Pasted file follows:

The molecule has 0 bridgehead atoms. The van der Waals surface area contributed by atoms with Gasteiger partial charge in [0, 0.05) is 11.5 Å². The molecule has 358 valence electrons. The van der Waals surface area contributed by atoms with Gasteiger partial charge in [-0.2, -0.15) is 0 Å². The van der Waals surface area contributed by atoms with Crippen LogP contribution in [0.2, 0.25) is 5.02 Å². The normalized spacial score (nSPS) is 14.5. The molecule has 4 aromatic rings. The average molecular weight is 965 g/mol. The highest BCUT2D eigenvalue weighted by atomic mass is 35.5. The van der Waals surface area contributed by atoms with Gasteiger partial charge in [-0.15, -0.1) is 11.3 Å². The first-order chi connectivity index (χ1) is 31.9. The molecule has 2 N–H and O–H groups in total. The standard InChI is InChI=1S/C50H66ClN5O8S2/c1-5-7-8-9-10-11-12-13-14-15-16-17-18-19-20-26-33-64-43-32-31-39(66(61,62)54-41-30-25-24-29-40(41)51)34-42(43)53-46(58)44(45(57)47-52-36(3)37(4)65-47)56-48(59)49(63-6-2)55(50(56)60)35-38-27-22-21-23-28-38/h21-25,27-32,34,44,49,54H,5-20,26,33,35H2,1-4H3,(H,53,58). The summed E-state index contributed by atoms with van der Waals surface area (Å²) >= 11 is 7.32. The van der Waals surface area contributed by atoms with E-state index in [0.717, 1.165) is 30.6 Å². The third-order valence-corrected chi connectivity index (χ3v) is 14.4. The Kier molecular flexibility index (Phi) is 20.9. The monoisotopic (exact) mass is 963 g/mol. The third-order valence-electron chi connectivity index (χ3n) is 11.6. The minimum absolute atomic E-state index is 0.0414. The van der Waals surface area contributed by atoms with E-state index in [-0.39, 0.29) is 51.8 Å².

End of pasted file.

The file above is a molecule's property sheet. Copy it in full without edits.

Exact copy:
The molecule has 0 bridgehead atoms. The van der Waals surface area contributed by atoms with Gasteiger partial charge in [0, 0.05) is 11.5 Å². The molecule has 358 valence electrons. The van der Waals surface area contributed by atoms with Gasteiger partial charge in [-0.2, -0.15) is 0 Å². The van der Waals surface area contributed by atoms with Crippen LogP contribution in [0.2, 0.25) is 5.02 Å². The normalized spacial score (nSPS) is 14.5. The molecule has 4 aromatic rings. The average molecular weight is 965 g/mol. The highest BCUT2D eigenvalue weighted by atomic mass is 35.5. The van der Waals surface area contributed by atoms with Gasteiger partial charge in [-0.15, -0.1) is 11.3 Å². The first-order chi connectivity index (χ1) is 31.9. The molecule has 2 N–H and O–H groups in total. The standard InChI is InChI=1S/C50H66ClN5O8S2/c1-5-7-8-9-10-11-12-13-14-15-16-17-18-19-20-26-33-64-43-32-31-39(66(61,62)54-41-30-25-24-29-40(41)51)34-42(43)53-46(58)44(45(57)47-52-36(3)37(4)65-47)56-48(59)49(63-6-2)55(50(56)60)35-38-27-22-21-23-28-38/h21-25,27-32,34,44,49,54H,5-20,26,33,35H2,1-4H3,(H,53,58). The summed E-state index contributed by atoms with van der Waals surface area (Å²) >= 11 is 7.32. The van der Waals surface area contributed by atoms with E-state index in [0.717, 1.165) is 30.6 Å². The third-order valence-corrected chi connectivity index (χ3v) is 14.4. The Kier molecular flexibility index (Phi) is 20.9. The monoisotopic (exact) mass is 963 g/mol. The third-order valence-electron chi connectivity index (χ3n) is 11.6. The minimum absolute atomic E-state index is 0.0414. The van der Waals surface area contributed by atoms with E-state index in [-0.39, 0.29) is 51.8 Å².